There is a disturbing intersection between the Black Lives Matter organization and Jew hatred. Militant black groups such as the Nation of Islam and the Black Panthers historically supported the Arab cause against Israel in the 1960s and ’70s, seeing in “Palestinians” an analogy to their own struggles. BLM has taken up an even more virulently anti-Israel and anti-Jewish position, supporting the BDS campaign and accusing Israel of “apartheid” and “genocide”.
As Pamela Geller, David Horowitz, and others have repeated noted, Jew hatred and America hatred tend to go together, which makes radical Islam and Black Lives Matter not-so-strange bedfellows. Note in the article below the details of how the Council for American and Islamic Relations (CAIR) and BLM have specifically taken up each other’s causes.
Black Lives Matter author defends platform accusing Israel of ‘genocide’
by Pamela Geller [Atlas Shrugs] * 13 August, 2016
It is no surprise that Black Lives Matter terrorists would be Jew-haters. American terror-tied groups like Hamas-CAIR support and agitate for the Black Lives Matter movement. A Black Lives Matter activist distributed flyers on “proper riot gear” in both English and Arabic (but not Spanish, French, Russian, etc).
It’s ironic, of course, because blacks (abeed in Arabic, meaning slave) are held as slaves in Muslim countries (i.e. 20% of the population of Mauritania are blacks enslaved by Muslims under.)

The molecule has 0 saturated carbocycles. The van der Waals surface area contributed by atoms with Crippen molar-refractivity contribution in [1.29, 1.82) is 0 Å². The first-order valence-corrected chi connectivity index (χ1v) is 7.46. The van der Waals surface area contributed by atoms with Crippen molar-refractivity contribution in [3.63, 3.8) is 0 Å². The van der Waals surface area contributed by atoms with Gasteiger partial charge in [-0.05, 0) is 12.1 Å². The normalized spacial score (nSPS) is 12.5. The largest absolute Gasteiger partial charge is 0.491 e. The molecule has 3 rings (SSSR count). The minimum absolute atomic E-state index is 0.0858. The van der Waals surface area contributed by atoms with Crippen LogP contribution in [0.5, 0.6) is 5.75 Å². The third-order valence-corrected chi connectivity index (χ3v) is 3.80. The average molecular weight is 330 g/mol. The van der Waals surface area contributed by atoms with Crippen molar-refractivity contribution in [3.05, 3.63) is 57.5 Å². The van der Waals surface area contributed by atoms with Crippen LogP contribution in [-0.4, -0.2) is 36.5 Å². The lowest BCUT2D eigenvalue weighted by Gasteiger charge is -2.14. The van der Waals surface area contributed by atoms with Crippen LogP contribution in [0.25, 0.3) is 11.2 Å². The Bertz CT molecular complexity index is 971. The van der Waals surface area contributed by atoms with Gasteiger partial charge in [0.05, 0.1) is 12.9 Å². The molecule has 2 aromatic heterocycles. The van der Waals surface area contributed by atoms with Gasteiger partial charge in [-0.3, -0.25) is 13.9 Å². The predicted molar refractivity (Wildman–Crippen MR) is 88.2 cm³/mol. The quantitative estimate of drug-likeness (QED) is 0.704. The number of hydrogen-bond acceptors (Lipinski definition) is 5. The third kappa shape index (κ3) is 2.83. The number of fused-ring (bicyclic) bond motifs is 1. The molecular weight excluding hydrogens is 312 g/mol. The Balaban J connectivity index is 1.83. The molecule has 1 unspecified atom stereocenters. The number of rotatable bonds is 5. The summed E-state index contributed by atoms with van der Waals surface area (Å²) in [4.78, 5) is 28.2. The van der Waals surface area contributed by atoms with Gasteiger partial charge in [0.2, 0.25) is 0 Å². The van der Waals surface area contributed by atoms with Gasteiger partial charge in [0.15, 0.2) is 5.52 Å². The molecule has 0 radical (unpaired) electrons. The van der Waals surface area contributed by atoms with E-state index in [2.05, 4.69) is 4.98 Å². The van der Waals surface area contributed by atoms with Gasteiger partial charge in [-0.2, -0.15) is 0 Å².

Muslim Congressman (and former cop) Andre Carson comments on recent police shootings: “These Shooters Aren’t My Brothers In Blue, They’re Murderers.”
Rep. Andre Carson, a former law enforcement officer, joined other members of the Congressional Black Caucus to condemn the recent police shootings of Alton Sterling and Philando Castile.
Read through these series of links.
“Dallas massacre of police: FBI investigating anti-police group that attended Dallas mosque,” Robert Spencer, Jihad Watch, July 8, 2016:
The Hamas-linked Council on American-Islamic Relations (CAIR) and other Islamic supremacist groups have assiduously courted Black Lives Matter, and linked their propaganda efforts against “Islamophobia” to the Black Lives Matter stand against perceived racism. In Dallas last night, we see where this is tending: as Kyle Shideler notes in the March article below, “At the event, MAS leader Khalilah Sabra openly discussed the importance of Muslim support for Black Lives Matter, and urged ‘revolution.’ Comparing the situation in the United States to the Muslim Brotherhood-led Arab Spring revolutions, she asked, ‘We are the community that staged a revolution across the world; if we can do that, why can’t we have that revolution in America?’” And with the mass murder of police in Dallas last night, we’re getting there.